This style becomes an extrinsic expression of your internal persona. No matter how stylised or style-conscious you believe you are, how you dress is an emblem of your personality and is certainly how people will digest who you are before you even open your mouth to speak.


You can be forgiven for not considering this nor thinking so deeply about how you dress, as in all honesty, most of us don’t. This is why it can come as a surprise to us when we start to doubt something we took for granted, such as how we dress. On top of this, most of us don’t handle unanticipated change particularly well, nor wish to feel like an outsider, especially when it comes to how we look.


Moving overseas is one of the biggest upheavals you can choose to put yourself through in life. Feeling pressure to fit into a world you don’t quite yet understand is both frustrating and can be pretty daunting.


So, where do we go when we relocate?


Our style is just one element of our identity which is thrown into question when we relocate overseas. Yet it is also one which can be massively underestimated in terms of its impact on us and our representation of how we are feeling deep down inside.


When attempting to navigate all the other challenges we experience with relocating such as a lack of support network, loneliness, stress, anxiety, and fear of the unknown… sometimes all you want are for the things which are known to you to be exactly that, known.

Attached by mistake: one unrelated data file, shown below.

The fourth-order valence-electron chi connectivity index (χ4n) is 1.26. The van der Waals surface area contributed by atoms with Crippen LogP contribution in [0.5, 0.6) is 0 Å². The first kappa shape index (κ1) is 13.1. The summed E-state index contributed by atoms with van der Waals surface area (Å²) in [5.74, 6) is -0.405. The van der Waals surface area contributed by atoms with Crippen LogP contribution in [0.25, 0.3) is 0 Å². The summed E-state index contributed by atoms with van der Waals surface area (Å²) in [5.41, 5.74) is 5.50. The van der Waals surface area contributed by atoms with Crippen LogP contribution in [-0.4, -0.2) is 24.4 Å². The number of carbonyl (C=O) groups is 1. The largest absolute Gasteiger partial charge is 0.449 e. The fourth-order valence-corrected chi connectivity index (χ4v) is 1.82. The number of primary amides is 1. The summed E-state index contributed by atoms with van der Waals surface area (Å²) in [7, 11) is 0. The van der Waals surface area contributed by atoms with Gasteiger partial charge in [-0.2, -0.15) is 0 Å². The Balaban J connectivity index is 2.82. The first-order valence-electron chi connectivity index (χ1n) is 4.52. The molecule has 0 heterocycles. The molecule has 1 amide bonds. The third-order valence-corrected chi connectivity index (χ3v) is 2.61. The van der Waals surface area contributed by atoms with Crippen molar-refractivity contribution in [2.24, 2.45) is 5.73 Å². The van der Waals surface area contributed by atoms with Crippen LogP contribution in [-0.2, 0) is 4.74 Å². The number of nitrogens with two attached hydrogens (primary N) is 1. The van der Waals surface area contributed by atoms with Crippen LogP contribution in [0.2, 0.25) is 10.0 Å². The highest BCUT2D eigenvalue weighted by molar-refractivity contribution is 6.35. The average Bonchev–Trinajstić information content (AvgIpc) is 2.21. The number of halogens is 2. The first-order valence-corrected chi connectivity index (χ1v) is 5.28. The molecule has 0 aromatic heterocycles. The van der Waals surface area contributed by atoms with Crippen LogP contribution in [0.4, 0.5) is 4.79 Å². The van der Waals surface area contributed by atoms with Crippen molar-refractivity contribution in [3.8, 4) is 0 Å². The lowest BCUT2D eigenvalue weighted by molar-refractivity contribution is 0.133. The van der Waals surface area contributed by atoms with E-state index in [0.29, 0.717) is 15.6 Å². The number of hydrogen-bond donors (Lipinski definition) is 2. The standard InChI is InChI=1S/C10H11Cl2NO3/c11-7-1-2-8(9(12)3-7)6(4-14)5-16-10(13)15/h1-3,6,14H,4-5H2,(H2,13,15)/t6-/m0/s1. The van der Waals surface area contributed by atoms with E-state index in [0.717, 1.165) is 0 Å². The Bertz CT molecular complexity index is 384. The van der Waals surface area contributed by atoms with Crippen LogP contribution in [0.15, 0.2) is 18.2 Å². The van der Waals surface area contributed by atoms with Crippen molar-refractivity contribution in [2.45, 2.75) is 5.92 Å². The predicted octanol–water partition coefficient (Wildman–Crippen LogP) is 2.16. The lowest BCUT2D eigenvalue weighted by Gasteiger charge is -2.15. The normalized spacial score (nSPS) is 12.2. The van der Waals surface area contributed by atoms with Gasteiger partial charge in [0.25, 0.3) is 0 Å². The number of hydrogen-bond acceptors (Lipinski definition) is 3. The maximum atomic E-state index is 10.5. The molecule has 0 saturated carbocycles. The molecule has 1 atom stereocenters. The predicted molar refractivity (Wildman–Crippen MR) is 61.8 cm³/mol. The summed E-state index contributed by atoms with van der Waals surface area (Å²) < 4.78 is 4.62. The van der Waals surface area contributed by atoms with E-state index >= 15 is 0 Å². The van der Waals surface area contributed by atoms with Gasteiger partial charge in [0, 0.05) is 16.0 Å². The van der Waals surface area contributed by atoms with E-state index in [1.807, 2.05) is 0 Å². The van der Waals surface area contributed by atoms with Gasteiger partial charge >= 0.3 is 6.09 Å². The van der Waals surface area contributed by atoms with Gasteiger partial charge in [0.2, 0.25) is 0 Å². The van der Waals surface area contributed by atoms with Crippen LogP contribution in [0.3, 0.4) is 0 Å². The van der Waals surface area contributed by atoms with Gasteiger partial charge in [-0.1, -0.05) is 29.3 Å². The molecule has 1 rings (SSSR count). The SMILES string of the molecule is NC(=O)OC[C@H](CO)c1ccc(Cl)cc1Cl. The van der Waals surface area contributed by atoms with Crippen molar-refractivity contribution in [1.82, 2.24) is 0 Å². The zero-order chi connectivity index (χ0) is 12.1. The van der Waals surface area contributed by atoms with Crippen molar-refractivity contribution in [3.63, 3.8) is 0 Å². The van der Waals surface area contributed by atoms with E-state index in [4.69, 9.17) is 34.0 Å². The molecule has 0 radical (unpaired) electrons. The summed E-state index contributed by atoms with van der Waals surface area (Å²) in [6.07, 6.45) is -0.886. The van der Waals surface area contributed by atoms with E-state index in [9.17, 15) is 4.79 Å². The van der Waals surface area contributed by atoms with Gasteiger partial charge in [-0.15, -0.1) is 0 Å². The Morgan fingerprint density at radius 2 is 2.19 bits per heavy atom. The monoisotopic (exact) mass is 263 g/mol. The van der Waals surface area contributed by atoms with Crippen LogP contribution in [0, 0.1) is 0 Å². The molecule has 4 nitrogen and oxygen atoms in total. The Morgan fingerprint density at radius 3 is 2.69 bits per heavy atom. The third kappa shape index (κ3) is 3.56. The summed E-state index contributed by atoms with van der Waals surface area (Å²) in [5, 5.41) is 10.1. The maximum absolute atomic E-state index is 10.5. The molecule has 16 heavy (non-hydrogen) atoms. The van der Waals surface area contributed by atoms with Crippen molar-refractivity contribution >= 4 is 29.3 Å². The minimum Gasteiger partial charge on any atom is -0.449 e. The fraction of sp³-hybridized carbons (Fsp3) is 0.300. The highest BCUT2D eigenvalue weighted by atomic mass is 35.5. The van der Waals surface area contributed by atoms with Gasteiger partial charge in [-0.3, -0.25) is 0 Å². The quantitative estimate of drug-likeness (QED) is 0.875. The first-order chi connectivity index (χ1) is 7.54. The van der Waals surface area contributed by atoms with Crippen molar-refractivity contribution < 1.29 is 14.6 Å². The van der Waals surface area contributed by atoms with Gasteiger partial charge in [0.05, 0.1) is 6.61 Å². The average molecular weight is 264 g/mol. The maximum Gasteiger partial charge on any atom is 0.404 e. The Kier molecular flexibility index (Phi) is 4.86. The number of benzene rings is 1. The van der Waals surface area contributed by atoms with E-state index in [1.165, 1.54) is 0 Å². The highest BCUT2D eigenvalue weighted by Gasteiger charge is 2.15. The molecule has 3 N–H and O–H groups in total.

Craving familiarity is something I had never really anticipated when I came here. I’ve always been someone to try something new, do something scary, or put myself out of my comfort zone. No doubt if you’re reading this and you’ve taken the plunge to move overseas, you can resonate with this on some level. Yet I’d sort of underestimated just how much my certainty around knowing who I was would be affected by this movement.


How we dress is both a reflection and an expression of our personalities and moods. Earlier I gave you a definitive description of my style back home. Yet in contrast, I couldn’t tell you much about my aesthetic make-up or how and why I dressed the way I did during those first twelve months of living here. Previously I might have been a bit daring with the things I wore, which I’m pleased to say that I am again now. Yet during that first year, I would’ve done anything to blend in.


I was totally out of my comfort zone and in every way possible. Looking back on how I dressed when I first moved here, this was in fact, a big giveaway to some of the other challenges and confusion that lie beneath the surface.


How do we find ourselves again?